18. And I will on their behalf sanction a covenant in that day, With the beasts of the field,

And with the birds of the air,
And with the reptiles of the ground.

To sanction or make a covenant, often implies the imposing of a law, or the will of the Supreme upon his

ness, and the first entrance into under that leader, of whom Moses

the Holy Land, plainly points the was the type."-—Hoksley. prophecy to a similar deliverance, '"These lords."—Horsley,.

by the immediate power of God, Literally Baalim.

creatures. This prediction is parallel with the latter part of the eighth psalm: "Thou hast put all things under his feet," 8tc.: and with Isaiah, xi. 9, and Ixv. 25, "They shall not hurt nor destroy," &c. The powers of nature are then to be subjected in a more complete manner to the service of mankind.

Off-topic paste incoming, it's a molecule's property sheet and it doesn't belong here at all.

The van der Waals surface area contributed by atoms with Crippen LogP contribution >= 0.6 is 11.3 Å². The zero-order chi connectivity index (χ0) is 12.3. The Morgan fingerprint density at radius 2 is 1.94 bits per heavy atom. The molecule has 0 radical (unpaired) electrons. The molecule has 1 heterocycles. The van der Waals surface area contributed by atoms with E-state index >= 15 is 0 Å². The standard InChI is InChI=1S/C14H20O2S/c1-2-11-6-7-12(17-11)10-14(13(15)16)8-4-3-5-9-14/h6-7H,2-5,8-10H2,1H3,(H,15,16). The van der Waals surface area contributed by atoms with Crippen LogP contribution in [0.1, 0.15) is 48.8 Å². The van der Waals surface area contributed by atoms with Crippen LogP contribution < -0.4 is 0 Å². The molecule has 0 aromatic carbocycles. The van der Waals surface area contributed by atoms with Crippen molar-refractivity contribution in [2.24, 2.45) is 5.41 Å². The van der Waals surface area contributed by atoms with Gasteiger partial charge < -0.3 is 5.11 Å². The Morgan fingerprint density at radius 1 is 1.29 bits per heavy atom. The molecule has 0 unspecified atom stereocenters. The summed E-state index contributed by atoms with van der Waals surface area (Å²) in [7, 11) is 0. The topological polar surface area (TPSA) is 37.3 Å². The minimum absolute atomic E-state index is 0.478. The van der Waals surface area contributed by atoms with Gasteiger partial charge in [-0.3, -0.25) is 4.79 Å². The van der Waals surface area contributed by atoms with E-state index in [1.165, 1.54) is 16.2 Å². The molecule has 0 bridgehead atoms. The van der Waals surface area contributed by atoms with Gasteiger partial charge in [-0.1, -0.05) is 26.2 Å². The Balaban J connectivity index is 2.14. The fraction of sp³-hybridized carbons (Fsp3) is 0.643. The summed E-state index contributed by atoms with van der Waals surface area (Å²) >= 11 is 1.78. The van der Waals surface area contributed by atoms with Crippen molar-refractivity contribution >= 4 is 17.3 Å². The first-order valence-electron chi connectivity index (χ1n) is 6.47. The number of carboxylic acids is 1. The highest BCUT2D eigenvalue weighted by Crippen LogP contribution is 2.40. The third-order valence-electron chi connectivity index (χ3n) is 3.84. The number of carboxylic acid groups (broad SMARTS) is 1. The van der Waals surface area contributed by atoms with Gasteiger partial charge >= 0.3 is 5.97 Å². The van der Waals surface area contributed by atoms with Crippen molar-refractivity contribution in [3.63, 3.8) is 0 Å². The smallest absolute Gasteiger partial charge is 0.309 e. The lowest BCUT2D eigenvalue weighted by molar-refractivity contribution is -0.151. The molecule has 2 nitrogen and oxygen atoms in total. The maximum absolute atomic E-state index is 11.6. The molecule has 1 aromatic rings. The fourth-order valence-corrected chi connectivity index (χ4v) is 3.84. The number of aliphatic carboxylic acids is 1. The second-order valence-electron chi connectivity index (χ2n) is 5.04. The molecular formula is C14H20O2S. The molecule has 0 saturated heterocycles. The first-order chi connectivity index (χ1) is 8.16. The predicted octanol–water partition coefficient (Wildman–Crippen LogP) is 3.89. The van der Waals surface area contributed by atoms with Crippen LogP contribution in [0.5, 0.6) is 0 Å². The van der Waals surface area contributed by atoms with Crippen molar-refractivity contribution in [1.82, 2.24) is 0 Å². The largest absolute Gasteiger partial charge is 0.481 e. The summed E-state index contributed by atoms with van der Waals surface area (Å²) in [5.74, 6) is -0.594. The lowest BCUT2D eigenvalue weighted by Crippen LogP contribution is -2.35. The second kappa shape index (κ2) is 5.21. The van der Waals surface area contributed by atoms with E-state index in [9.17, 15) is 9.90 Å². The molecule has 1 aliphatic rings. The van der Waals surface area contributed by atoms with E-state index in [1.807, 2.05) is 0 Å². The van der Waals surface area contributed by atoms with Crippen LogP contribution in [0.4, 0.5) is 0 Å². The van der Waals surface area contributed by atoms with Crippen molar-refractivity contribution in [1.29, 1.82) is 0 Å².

And the bow, and the sword, and the armour,

Will I destroy from off the earth,

And I will cause them to dwell in security.1

Exactly similar to Isaiah, "They shall beat their swords into ploughshares," &c.; and to Psalm xlvi., " He maketh wars to cease in all the world," &c.

The metaphor of an espousal and marriage, as in the forty-fifth psalm, and in the sixty-second chapter of Isaiah, is again used to describe the relation in which his favoured people will then stand to their God: —

19. And I will espouse thee unto me for ever;

Ay, I will espouse thee unto me with righteousness,

And with judgment, and with tender love, and with com-
passion;

Ay, I will espouse thee to me with faithfulness,"
And thou shall know Jehovah.

Taking these terms in the usual sense in which we

1 "Lie down in their beds." p-w, his own justice; owo, his

Horsley. perfect obedience to the law; icn,

1 " A noun substantive after exuberant kindness l nrcm, tender the verb, Bhk with a prefixed, de- love; mm*, faithfulness, steady adnotes the dowry, or that which a herence on his part in. the covenant man gives to obtain his spouse of between the Holy Three."—Bphis parents. Christ gave, for the Horsley. espousal of the church, his bride,